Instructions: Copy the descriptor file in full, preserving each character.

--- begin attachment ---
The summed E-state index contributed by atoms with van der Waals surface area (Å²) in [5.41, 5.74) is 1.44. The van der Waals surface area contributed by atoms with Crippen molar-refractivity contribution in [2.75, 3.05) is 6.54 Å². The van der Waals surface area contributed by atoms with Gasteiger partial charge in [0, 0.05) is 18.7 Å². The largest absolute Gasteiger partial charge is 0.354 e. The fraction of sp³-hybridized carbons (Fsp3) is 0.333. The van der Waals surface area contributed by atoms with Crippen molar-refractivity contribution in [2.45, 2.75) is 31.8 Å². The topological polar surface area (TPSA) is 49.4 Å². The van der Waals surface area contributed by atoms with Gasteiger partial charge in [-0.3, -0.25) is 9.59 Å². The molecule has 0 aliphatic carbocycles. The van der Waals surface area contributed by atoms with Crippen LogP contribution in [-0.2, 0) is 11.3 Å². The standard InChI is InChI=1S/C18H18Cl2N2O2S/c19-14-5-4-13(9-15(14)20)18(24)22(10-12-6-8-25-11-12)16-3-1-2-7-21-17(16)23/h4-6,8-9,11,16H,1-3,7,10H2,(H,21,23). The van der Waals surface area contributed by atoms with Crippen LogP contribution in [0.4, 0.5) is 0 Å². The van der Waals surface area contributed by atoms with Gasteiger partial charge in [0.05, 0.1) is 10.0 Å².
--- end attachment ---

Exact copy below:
The summed E-state index contributed by atoms with van der Waals surface area (Å²) in [5.41, 5.74) is 1.44. The van der Waals surface area contributed by atoms with Crippen molar-refractivity contribution in [2.75, 3.05) is 6.54 Å². The van der Waals surface area contributed by atoms with Gasteiger partial charge in [0, 0.05) is 18.7 Å². The largest absolute Gasteiger partial charge is 0.354 e. The fraction of sp³-hybridized carbons (Fsp3) is 0.333. The van der Waals surface area contributed by atoms with Crippen molar-refractivity contribution in [2.45, 2.75) is 31.8 Å². The topological polar surface area (TPSA) is 49.4 Å². The van der Waals surface area contributed by atoms with Gasteiger partial charge in [-0.3, -0.25) is 9.59 Å². The molecule has 0 aliphatic carbocycles. The van der Waals surface area contributed by atoms with Crippen LogP contribution in [-0.2, 0) is 11.3 Å². The standard InChI is InChI=1S/C18H18Cl2N2O2S/c19-14-5-4-13(9-15(14)20)18(24)22(10-12-6-8-25-11-12)16-3-1-2-7-21-17(16)23/h4-6,8-9,11,16H,1-3,7,10H2,(H,21,23). The van der Waals surface area contributed by atoms with Crippen LogP contribution in [0.4, 0.5) is 0 Å². The van der Waals surface area contributed by atoms with Gasteiger partial charge in [0.05, 0.1) is 10.0 Å².